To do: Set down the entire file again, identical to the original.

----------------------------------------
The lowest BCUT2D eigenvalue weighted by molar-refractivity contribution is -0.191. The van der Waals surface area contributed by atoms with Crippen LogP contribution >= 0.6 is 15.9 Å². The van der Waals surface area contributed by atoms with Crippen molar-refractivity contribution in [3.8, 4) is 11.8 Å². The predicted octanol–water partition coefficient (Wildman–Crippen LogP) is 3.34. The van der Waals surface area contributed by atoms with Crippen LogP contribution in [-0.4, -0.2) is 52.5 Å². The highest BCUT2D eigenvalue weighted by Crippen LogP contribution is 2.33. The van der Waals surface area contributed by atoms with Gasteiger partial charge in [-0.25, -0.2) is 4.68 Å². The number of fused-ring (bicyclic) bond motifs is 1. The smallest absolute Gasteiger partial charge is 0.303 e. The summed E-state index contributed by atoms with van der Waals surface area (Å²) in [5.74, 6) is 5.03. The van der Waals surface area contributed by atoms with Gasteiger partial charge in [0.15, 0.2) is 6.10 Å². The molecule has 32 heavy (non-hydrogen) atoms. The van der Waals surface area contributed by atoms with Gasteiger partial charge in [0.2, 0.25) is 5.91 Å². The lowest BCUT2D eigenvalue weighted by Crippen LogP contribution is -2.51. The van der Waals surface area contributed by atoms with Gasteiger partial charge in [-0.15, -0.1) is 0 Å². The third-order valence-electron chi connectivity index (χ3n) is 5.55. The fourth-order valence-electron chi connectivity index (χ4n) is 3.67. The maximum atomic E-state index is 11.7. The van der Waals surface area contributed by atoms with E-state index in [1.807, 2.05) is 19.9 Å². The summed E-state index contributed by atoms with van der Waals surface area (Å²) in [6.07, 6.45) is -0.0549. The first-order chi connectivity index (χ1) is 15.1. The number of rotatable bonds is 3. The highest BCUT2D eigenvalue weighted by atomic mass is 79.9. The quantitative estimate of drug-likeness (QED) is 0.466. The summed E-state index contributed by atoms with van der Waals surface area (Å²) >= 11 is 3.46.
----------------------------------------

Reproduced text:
The lowest BCUT2D eigenvalue weighted by molar-refractivity contribution is -0.191. The van der Waals surface area contributed by atoms with Crippen LogP contribution >= 0.6 is 15.9 Å². The van der Waals surface area contributed by atoms with Crippen molar-refractivity contribution in [3.8, 4) is 11.8 Å². The predicted octanol–water partition coefficient (Wildman–Crippen LogP) is 3.34. The van der Waals surface area contributed by atoms with Crippen LogP contribution in [-0.4, -0.2) is 52.5 Å². The highest BCUT2D eigenvalue weighted by Crippen LogP contribution is 2.33. The van der Waals surface area contributed by atoms with Gasteiger partial charge in [-0.25, -0.2) is 4.68 Å². The number of fused-ring (bicyclic) bond motifs is 1. The smallest absolute Gasteiger partial charge is 0.303 e. The summed E-state index contributed by atoms with van der Waals surface area (Å²) in [5.74, 6) is 5.03. The van der Waals surface area contributed by atoms with Gasteiger partial charge in [0.15, 0.2) is 6.10 Å². The molecule has 32 heavy (non-hydrogen) atoms. The van der Waals surface area contributed by atoms with Gasteiger partial charge in [0.2, 0.25) is 5.91 Å². The lowest BCUT2D eigenvalue weighted by Crippen LogP contribution is -2.51. The van der Waals surface area contributed by atoms with Gasteiger partial charge in [-0.15, -0.1) is 0 Å². The third-order valence-electron chi connectivity index (χ3n) is 5.55. The fourth-order valence-electron chi connectivity index (χ4n) is 3.67. The maximum atomic E-state index is 11.7. The van der Waals surface area contributed by atoms with E-state index in [1.807, 2.05) is 19.9 Å². The summed E-state index contributed by atoms with van der Waals surface area (Å²) in [6.07, 6.45) is -0.0549. The first-order chi connectivity index (χ1) is 15.1. The number of rotatable bonds is 3. The highest BCUT2D eigenvalue weighted by atomic mass is 79.9. The quantitative estimate of drug-likeness (QED) is 0.466. The summed E-state index contributed by atoms with van der Waals surface area (Å²) >= 11 is 3.46.